Bruce Lawson gave the sort of presentation that could only be given by, well, Bruce Lawson. Bruce spoke at a Speak The Web event a couple of years ago, so he’s obviously a firm friend of the grassroots conference. Back then his talk on HTML5 video really grabbed me and I’ve used those techniques many times. His work on HTML5 Doctor, in my view, has helped make it one of the best developer resources on the web so if Bruce wants to make the talk all about him, then he’s earned that right. He expressed his initial doubts about the HTML5 spec because of Hickson, the “benevolent dictator” of the spec, and his personal attitude towards humanitarian eugenics. This was unknown to me and makes for some uncomfortable reading.

Assistant technology hates ambiguity

However, his opinion that HTML5 is bad news for accessibility (a11y) has since changed. HTML5 not only ‘paves the cowpaths’ but also provides so many features for the developer to work with. The example Bruce gave of autoplay in the video tag is a good one: Of course having a video play automatically is a bad for a11y (it will shout over any screenreader), but the fact that developers can all use one technique to autoplay a video is actually good news for a11y. This is because developers of screen readers now know how to consistently disable autoplay, rather than guess one of several thousand combinations of javascript-based autoplay mechanisms a web developer may have used previously. Also, nudity.

Matt Brailsford didn’t talk about Umbraco (the CMS which he is a great proponent for) but instead Knockout.js – a javascript library to help with building applications. This was a very practical presentation and it’s probably best represented on his blog, where he gives a step-by-step guide through a number of simple examples.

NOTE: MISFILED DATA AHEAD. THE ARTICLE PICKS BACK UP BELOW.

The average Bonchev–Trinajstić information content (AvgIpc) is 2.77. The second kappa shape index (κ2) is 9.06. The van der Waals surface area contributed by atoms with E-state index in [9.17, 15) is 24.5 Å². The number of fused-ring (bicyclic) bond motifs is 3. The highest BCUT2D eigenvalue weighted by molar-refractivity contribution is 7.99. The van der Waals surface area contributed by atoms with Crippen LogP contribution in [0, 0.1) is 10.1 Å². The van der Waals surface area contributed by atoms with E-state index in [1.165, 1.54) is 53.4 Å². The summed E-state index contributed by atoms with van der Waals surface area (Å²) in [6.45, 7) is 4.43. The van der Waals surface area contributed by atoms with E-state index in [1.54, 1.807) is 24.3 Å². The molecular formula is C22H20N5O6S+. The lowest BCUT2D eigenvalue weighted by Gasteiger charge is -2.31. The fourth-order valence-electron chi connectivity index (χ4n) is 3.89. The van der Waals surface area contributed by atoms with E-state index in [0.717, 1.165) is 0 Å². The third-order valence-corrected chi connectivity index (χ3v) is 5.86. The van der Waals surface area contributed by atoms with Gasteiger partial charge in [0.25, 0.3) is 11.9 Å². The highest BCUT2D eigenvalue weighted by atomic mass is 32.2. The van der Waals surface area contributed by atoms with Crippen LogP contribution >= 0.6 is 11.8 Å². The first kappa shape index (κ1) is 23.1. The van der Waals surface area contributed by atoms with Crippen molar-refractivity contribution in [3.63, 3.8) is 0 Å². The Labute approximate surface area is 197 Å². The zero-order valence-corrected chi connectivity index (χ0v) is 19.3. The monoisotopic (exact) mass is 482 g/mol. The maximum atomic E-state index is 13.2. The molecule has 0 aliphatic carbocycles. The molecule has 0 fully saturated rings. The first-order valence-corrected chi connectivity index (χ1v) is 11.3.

Everything you know is wrong

A conference without some controversy can sometimes just be a big old congratulatory backslapping exercise, so it was left to a couple of the speakers to bring us all crashing down to earth.

What these two said struck a particular chord with me so I think I’ll write about them later in the week as what they said probably requires a bit more thought in order to do them justice. Thanks again to the Digital Barn lads (and Barnsley DMC) for giving us all such an opportunity.

SYWP June Roundup: Web Matrix and Post Formats

June 19th, 2011 by Ian

The South Yorkshire WordPress User Group (SYWP) has been going for a few months now: another group under the banner of the GIST Hub. For me it’s been very useful. Not just from a WordPress point of view (in which I have some professional interest) but it’s also a great place to share general web knowledge. A couple of our members suggested that I take notes, so I post these here and on the SYWP blog. Before I start, I’d just like to say thanks to everyone who contributed. Both talks provided some good food for thought.

Kimb’s adventures in MS WebMatrix

You read that right: Microsoft are all up in OpenSource now. Kimb (@mkjones) had tried it previously but after a great talk by @androidrobb last month, he decided to try it again. His objectives were as follows:

  • Install WordPress on a classic ASP server.
  • Do it without using XAMP etc.

MS WebMatrix logoThe WebMatrix installer seemed very ‘Microsoft’: i.e. It offered to install lots of confusing things with very ‘branding’ sounding names. He ended up installing a lot of things that he didn’t actually know what they were. Kym works in a MS-heavy environment (the NHS), so to someone who’s not played in MS-land for years, it’s a little confusing. The good news is that unlike his previous experiences, installing the web platform did not seem to meddle with existing IIS settings.

One benefit of this whole process is that for IT bods who do not trust OpenSource stuff, they’re more likely to let it through if it’s actually being installed by legit MS software.